Mediative Coaching

13 min read

Camp David was different.  Part of the success was luck — partly because the time was right, partly because of the political pressures on Sadat, Begin and Carter.  But much credit is due to the way the conference was run.  Whether Carter invented his method as he went along or orchestrated it is irrelevant.  Despite the struggle and risk, it worked.

Much of what he did is described above and there is reason to believe that these conditions can be recreated by a powerful, third party mediator in any group with important work to do and conflicts to resolve.  While leaders of states and institutions try to mediate differences, they rarely succeed because of the difficulty maintaining a neutral stance.  A third party is the key — either a neutral or someone involved, trusted, and able to get parties to take full responsibility for the substance and process of their discussions.

At Camp David the mediator enabled parties to narrow the gap between the expectations of one group and inflexibility of the other.  He closed issues and started movement on others.  He explored and narrowed differences.  He furnished each side with a realistic look at their demands and the possibility of meeting them.  He gave both parties some idea of how their positions looked to a third person, and when either side did not feel free to have private meetings, the mediator provided a safe conduit through which private positions could be taken.  The mediator served as a catalyst and translated positions and proposal into understandable terms, some attainable in whole or in part, and some not.  He made suggestions and exerted pressure.  This exercise we believe points the way for governments and corporations to find a new way to do business and make decisions.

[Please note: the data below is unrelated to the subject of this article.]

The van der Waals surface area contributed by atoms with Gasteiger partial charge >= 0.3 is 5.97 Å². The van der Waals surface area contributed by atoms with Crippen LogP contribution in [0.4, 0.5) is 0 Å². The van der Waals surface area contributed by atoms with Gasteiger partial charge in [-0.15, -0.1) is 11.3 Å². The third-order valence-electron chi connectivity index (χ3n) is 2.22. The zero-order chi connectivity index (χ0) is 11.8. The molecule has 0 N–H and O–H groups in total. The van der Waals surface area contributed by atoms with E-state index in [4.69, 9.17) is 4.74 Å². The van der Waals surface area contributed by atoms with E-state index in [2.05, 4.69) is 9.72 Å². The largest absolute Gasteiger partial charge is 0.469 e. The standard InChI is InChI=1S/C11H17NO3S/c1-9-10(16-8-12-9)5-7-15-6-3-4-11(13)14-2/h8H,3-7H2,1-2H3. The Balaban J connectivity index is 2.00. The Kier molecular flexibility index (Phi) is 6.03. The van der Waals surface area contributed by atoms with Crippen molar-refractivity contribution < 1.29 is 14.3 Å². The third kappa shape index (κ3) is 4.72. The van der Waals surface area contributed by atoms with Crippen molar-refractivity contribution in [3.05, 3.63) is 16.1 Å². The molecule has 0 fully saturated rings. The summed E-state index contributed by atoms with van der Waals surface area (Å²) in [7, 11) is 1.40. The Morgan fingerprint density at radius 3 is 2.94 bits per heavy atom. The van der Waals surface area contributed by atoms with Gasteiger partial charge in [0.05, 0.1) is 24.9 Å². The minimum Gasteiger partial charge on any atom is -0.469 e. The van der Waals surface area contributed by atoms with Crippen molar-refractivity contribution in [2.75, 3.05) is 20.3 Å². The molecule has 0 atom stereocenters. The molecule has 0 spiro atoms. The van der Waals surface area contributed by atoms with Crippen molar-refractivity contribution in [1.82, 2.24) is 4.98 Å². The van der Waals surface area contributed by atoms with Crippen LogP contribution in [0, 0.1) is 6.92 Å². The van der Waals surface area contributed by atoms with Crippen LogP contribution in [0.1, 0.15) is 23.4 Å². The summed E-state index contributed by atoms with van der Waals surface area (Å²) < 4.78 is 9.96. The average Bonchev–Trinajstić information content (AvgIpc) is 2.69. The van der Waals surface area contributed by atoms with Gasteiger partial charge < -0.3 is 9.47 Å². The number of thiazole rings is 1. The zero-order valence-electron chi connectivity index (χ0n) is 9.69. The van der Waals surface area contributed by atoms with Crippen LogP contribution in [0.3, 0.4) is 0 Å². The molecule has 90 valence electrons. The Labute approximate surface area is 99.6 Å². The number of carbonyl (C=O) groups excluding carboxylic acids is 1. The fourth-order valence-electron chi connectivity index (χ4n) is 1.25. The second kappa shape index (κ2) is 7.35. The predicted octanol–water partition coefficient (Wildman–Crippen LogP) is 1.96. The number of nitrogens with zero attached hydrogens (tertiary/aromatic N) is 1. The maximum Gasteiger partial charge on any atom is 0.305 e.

Camp David is a glimpse of the possible in human organization.  Conditions orchestrated by Carter allowed the unusual to happen — initiation from top down and bottom up simultaneously made for fast, open communication from different points of view.  Natural surroundings and the stimulating pace fostered imaginative as well as logical thought.  The Mission was conveyed in ways both clear and inspirational — informality and personalization made for a ‘human’, not aggressive, atmosphere.  The up/one down relationships were managed.  They recognized that only equals will cooperate — there was a search for alternative forms of management.  Reorganization of people, time, and schedules was legitimate.  The approach was experimental, not strictly preplanned.  All the meetings, all the information, all the scheduling gave people as much information as possible.  Beliefs about what should be were continuously challenged by what was.

Gregory Bateson said that, “We create the world we perceive — not because there is no reality outside our head — the Vietnam War was wrong.”   The Iraq war was wrong, we are destroying our eco-system, and therefore ourselves.

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